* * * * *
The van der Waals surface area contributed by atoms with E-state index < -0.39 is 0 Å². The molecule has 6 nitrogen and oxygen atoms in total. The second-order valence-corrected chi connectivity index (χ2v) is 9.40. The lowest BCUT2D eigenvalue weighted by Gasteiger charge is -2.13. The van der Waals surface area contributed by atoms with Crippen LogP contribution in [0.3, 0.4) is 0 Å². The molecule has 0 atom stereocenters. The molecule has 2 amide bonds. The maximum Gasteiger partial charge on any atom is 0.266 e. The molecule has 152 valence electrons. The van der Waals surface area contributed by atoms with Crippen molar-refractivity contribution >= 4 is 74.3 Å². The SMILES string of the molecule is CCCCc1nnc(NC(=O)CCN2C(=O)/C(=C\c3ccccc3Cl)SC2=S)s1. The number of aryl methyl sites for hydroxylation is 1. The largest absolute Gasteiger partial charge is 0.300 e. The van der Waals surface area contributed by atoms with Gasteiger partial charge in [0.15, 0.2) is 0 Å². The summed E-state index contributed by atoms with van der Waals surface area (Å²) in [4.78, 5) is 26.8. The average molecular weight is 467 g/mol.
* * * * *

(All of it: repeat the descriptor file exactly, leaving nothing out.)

The van der Waals surface area contributed by atoms with E-state index < -0.39 is 0 Å². The molecule has 6 nitrogen and oxygen atoms in total. The second-order valence-corrected chi connectivity index (χ2v) is 9.40. The lowest BCUT2D eigenvalue weighted by Gasteiger charge is -2.13. The van der Waals surface area contributed by atoms with Crippen LogP contribution in [0.3, 0.4) is 0 Å². The molecule has 0 atom stereocenters. The molecule has 2 amide bonds. The maximum Gasteiger partial charge on any atom is 0.266 e. The molecule has 152 valence electrons. The van der Waals surface area contributed by atoms with Crippen molar-refractivity contribution >= 4 is 74.3 Å². The SMILES string of the molecule is CCCCc1nnc(NC(=O)CCN2C(=O)/C(=C\c3ccccc3Cl)SC2=S)s1. The number of aryl methyl sites for hydroxylation is 1. The largest absolute Gasteiger partial charge is 0.300 e. The van der Waals surface area contributed by atoms with Gasteiger partial charge in [0.15, 0.2) is 0 Å². The summed E-state index contributed by atoms with van der Waals surface area (Å²) in [4.78, 5) is 26.8. The average molecular weight is 467 g/mol.